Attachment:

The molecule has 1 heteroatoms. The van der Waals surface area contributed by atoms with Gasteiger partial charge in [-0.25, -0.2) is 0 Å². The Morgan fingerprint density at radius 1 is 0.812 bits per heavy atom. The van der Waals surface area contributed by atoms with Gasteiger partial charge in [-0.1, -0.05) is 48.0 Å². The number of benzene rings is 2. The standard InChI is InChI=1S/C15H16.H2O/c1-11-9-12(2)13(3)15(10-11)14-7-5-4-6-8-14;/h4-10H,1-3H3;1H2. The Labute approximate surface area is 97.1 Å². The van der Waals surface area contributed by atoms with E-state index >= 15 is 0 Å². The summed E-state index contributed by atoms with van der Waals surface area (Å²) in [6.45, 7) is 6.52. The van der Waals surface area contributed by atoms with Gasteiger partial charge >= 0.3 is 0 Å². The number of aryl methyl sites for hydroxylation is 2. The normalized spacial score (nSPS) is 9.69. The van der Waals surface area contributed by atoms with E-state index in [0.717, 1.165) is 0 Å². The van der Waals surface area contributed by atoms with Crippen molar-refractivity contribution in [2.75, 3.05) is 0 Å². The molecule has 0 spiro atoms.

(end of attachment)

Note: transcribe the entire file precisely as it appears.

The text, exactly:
The molecule has 1 heteroatoms. The van der Waals surface area contributed by atoms with Gasteiger partial charge in [-0.25, -0.2) is 0 Å². The Morgan fingerprint density at radius 1 is 0.812 bits per heavy atom. The van der Waals surface area contributed by atoms with Gasteiger partial charge in [-0.1, -0.05) is 48.0 Å². The number of benzene rings is 2. The standard InChI is InChI=1S/C15H16.H2O/c1-11-9-12(2)13(3)15(10-11)14-7-5-4-6-8-14;/h4-10H,1-3H3;1H2. The Labute approximate surface area is 97.1 Å². The van der Waals surface area contributed by atoms with E-state index >= 15 is 0 Å². The summed E-state index contributed by atoms with van der Waals surface area (Å²) in [6.45, 7) is 6.52. The van der Waals surface area contributed by atoms with Gasteiger partial charge >= 0.3 is 0 Å². The number of aryl methyl sites for hydroxylation is 2. The normalized spacial score (nSPS) is 9.69. The van der Waals surface area contributed by atoms with E-state index in [0.717, 1.165) is 0 Å². The van der Waals surface area contributed by atoms with Crippen molar-refractivity contribution in [2.75, 3.05) is 0 Å². The molecule has 0 spiro atoms.